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tezarin 10-11-2012 08:51 AM

How to backup a Unix machine?
I have two Unix machines and they both are file servers. I have Samba installed on both of them and there are files which are being shared remotely by my Windows users.

I would like to have backups of the structure in case something happens in the future and the boxes get corrupted (I've already gotten the files backed up) so that if the machine burns out, then I can quickly install CentOS on another machine and get the box up and ready to go in less time.

What is the best way to back up the structure of the machine and which files/directories need to be backed up?


MensaWater 10-11-2012 09:21 AM

You say "UNIX" then mention "CentOS". CentOS is Linux. Although there are lots of similarities because Linux started as a clone of Linux it isn't really proper to call it UNIX. Most people when speaking of UNIX and Linux say *nix.

So are both the system's you're talking about CentOS?

If so I'd recommend MondoRescue:

It lets you create an install CD or DVD that looks like the system you created the image from.

As to what to include in it the answer would be anything you're NOT including in other backups. In general the system directories you need are /etc, /var, /usr, /bin and /sbin, /root and any individual files in / itself. What we do here is setup our applications and databases in separate filesystems (e.g. /application, /database) and exclude those from OS backups because we back those up separately (not using Mondo).

Ideally you should create the Mondo image, do a backup of the OS say once a week, do a backup of any application/data that changes at least that often. In a rebuild scenario you'd reload from the Mondo image, restore the most recent OS backup then restore the most recent application/data backups.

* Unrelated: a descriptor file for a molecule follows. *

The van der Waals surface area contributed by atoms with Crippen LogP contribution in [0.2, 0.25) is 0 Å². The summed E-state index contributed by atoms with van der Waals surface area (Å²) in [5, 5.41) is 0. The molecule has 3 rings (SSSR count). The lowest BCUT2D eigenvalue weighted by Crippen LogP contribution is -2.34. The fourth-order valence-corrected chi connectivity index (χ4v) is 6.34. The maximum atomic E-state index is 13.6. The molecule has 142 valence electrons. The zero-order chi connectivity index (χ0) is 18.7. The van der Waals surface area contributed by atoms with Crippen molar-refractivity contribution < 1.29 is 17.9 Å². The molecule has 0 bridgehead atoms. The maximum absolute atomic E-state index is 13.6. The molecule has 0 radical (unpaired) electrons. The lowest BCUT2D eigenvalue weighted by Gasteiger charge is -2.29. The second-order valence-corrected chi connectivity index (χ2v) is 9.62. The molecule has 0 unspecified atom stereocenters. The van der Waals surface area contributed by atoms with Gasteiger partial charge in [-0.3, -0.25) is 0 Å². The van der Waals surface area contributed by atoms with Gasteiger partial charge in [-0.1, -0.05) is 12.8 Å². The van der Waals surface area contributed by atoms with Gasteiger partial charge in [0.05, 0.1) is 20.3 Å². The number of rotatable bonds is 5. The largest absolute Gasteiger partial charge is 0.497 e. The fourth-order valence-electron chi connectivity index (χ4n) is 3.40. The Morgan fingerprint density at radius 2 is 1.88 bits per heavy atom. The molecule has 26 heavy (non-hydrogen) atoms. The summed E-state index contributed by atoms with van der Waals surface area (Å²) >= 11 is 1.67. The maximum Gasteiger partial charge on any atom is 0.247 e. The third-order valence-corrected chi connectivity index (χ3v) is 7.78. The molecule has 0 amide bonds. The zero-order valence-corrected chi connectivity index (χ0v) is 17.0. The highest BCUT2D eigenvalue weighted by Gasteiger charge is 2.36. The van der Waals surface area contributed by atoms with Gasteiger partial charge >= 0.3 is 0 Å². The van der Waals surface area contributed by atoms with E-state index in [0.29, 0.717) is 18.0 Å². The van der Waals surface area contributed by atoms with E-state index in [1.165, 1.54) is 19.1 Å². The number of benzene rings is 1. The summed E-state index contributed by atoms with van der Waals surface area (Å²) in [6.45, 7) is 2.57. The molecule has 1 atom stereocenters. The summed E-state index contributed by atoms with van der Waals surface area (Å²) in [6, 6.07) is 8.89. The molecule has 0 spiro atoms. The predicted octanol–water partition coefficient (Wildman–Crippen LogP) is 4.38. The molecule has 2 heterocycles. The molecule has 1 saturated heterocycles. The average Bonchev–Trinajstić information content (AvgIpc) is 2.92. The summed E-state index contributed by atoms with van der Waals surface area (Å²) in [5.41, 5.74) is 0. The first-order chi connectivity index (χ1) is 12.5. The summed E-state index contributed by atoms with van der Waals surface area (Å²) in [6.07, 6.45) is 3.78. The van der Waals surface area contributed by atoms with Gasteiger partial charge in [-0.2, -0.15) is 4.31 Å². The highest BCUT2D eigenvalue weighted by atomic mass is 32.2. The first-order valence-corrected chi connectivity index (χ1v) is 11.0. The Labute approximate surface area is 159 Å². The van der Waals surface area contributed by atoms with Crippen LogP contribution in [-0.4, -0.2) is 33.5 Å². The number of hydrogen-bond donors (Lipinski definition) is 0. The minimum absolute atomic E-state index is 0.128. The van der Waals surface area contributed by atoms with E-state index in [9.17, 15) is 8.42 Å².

Of course if your system is small enough you could actually put it all in a Mondo image. Since Mondo generates iso files you don't even have to burn them to media - you can simply copy them off to other locations and burn them when you need them (or use other install methods).

JaseP 10-11-2012 09:47 AM

If they are simple file servers running SAMBA, and this is a personal/small business setup, you don't have to go hog-wild backing up everything,... Just the directories with data, user accounts and the SAMBA config. If they are running other services, then that's different. Basically, anything you change from a standard install needs to be backed up. You can do that simply with something like rsync (or grsync for graphical interface).

If this is an enterprise setup, that's different. In that case you might want to virtualize the SAMBA servers, clone the virtual machines and store them away as backups, and, obviously, your data. If the machine fails, you get a machine that'll run your virtualization software (VMware, KVM, VirtualBox, whatever), and pull over your cloned backup,... & presto! you're back up again. Some servers require special access to hardware that doesn't lend itself to virtualization ... For those situations, you need a complete backup solution.